Eurostat released today the validated fiscal data for 2010.

Under the framework of the Excessive Deficit Procedure (EDP), the collection of fiscal data for the General Government is the responsibility of the Hellenic Statistical Authority (ELSTAT), the General Directorate of Treasury and Budget of the General Accounting Office, and the Bank of Greece.

Subsequently, Hellenic Statistical Authority (ELSTAT) estimates the General Government budget deficit following the ESA95 methodology and notifies Eurostat, which validates and releases the final data. Annually, Hellenic Statistical Authority (ELSTAT) sends two notifications to Eurostat with preliminary and final data respectively.

It should be highlighted that following a series of institutional reforms implemented by the Government, most notably the establishment of the independent Hellenic Statistical Authority (ELSTAT), Eurostat no longer has reservations about the quality of Greek deficit data.  Greek statistical data are now characterized by absolute transparency and credibility.

According to today’s announcement for 2010, the Hellenic Statistical Authority (ELSTAT) has sent to Eurostat the first notification with preliminary data, estimating the General Government deficit for 2010 at 10.5% of GDP.

Based on these data, in 2010 Greece had the second largest deficit in the E.U after Ireland (-32.4%) and close to the United Kingdom (-10.4%), followed by Spain (-9.2%) and Portugal (-9.1%). Moreover, Greece had the largest annual reduction among E.U countries in 2010 –  5 percentage points.  This reduction is the largest ever achieved by Greece or by any Eurozone Member State in one year.

As to public debt, based on the data from Eurostat for 2010, Greece had the highest debt in the E.U (142.8% of GDP), with Italy coming second (119% of GDP), followed by Belgium (96.8% of GDP) and Ireland (96.2%).

The observed deviation in the General Government deficit for 2010 relative to the estimate in the State Budget 2011 (9.4% of GDP) is mainly due to the following reasons:

a)   The impact of the recession on GDP in 2010 was larger than anticipated. According to the State Budget 2011, GDP in 2010 was estimated to be 231,888 million Euro while the Hellenic Statistical Authority (ELSTAT) estimates the figure as 230,173 million Euro. This change contributed to an increase in the General Government deficit as a share of GDP by 0.1%.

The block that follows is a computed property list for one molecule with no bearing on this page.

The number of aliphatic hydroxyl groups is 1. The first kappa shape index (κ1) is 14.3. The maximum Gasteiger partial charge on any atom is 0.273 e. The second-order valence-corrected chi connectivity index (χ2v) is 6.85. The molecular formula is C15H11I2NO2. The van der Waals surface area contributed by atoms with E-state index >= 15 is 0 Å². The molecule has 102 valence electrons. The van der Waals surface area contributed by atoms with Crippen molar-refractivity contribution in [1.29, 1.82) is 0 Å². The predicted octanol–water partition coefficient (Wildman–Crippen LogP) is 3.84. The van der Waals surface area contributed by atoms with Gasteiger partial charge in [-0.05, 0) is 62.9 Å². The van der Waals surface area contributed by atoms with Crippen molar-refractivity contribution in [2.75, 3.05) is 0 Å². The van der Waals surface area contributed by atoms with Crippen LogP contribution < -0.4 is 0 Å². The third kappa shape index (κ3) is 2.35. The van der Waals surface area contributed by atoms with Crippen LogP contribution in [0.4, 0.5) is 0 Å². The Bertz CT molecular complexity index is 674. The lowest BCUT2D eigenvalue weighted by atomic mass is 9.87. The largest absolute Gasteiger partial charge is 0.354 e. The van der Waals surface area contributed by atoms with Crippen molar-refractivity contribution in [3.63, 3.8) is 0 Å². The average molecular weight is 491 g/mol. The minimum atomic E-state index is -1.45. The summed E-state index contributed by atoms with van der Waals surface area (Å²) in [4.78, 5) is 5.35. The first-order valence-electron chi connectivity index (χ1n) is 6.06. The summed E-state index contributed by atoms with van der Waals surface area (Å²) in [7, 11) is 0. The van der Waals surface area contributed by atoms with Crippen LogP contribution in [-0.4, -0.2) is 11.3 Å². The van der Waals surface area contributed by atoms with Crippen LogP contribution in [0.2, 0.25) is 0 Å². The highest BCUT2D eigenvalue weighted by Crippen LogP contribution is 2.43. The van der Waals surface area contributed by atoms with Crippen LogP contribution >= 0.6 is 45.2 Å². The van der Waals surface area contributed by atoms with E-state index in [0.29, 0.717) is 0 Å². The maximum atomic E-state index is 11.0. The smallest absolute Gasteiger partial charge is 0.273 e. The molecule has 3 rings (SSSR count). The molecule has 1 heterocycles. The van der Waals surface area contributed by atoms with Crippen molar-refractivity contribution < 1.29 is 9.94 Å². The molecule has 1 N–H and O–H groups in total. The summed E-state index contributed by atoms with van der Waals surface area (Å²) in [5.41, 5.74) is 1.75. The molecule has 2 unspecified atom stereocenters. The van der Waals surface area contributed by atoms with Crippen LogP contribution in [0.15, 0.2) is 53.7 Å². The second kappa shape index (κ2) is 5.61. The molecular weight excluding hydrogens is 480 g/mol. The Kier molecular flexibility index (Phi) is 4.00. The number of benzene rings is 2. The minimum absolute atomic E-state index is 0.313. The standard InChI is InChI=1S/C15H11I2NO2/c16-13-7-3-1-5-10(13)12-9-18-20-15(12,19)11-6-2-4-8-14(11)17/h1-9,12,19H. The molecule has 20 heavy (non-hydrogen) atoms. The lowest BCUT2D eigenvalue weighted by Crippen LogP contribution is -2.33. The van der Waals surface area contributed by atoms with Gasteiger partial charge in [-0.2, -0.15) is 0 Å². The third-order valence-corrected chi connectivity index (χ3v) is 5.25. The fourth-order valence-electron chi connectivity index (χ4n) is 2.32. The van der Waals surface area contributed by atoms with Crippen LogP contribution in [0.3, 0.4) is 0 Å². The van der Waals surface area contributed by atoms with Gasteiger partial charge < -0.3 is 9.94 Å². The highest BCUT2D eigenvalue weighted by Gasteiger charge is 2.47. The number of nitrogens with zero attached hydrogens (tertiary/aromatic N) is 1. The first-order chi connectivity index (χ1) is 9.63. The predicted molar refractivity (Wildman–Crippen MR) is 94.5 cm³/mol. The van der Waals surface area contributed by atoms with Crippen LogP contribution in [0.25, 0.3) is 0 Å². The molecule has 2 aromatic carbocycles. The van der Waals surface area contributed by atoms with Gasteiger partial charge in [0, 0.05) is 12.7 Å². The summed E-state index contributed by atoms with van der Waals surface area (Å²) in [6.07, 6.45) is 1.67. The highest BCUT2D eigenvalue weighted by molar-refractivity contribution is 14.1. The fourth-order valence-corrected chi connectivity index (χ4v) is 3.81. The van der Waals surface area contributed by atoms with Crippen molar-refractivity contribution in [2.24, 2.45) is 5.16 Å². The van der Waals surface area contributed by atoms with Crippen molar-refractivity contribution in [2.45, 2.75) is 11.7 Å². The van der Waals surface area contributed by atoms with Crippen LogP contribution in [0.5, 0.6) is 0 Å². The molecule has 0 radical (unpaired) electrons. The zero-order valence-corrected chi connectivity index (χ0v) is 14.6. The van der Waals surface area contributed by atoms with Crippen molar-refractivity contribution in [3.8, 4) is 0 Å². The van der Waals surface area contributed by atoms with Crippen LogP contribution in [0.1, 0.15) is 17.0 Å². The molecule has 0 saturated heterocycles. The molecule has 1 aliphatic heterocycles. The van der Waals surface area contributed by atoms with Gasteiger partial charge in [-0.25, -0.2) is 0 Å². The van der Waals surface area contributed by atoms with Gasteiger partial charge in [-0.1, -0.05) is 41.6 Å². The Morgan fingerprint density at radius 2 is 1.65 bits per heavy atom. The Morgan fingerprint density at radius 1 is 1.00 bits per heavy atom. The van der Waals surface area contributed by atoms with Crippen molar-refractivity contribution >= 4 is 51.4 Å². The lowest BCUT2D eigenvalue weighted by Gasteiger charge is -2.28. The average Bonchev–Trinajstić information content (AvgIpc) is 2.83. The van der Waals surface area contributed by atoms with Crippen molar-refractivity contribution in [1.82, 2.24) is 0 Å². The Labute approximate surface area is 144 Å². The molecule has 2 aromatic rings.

b)   The deterioration in tax revenues (0.6% of GDP) resulting from the fact that the recession in the last quarter of 2010 was larger than projected in the State Budget 2011. It should be noted that tax revenues for 2010 on a national accounts basis are determined also by the level of certain categories of revenues in the first two months of 2011, which to a large degree reflect economic activity in the last quarter of the previous year.


c)    The deterioration in the fiscal balance of Local Governments (0.25% of GDP) that is due to the payment of past debts at the end of 2010.


d)   The deterioration in the financial performance of the Social Security Funds (0.5% of GDP) as the larger than projected increase in unemployment led to a reduction in social security contributions. As with tax revenues, it should be noted that the performance of Social Security Funds for 2010 on a national accounts basis is determined also by the level of certain categories of social security contributions in the first two months of 2011.


e)   The deterioration in the financial performance of public hospitals (0.3% of GDP).


On the other hand, relative to the figures in the State Budget 2011, the fiscal data released today show an improvement in the balance of reclassified State-owned Enterprises (0.35% of GDP), as well as in the accrued interest payments adjustment of national accounts (0.29% of GDP). 

In summary, it is clear that the above-mentioned differences are mainly the result of the deeper than anticipated recession of the Greek economy that affected tax revenues and social security contributions. At the same time, they underline the difficulties in reducing the deficit in areas of the budget or of the public administration where more effort is necessary, as in addressing tax and social security evasion, and containing expenditures in hospitals, social security funds, local administration and public enterprises.

In any case, the Greek Government remains committed to achieving its deficit targets under the Economic Adjustment Programme and all necessary measures in that direction are accounted for in the context of the Medium Term Fiscal Strategy, which will be submitted to Parliament by May 15 2011.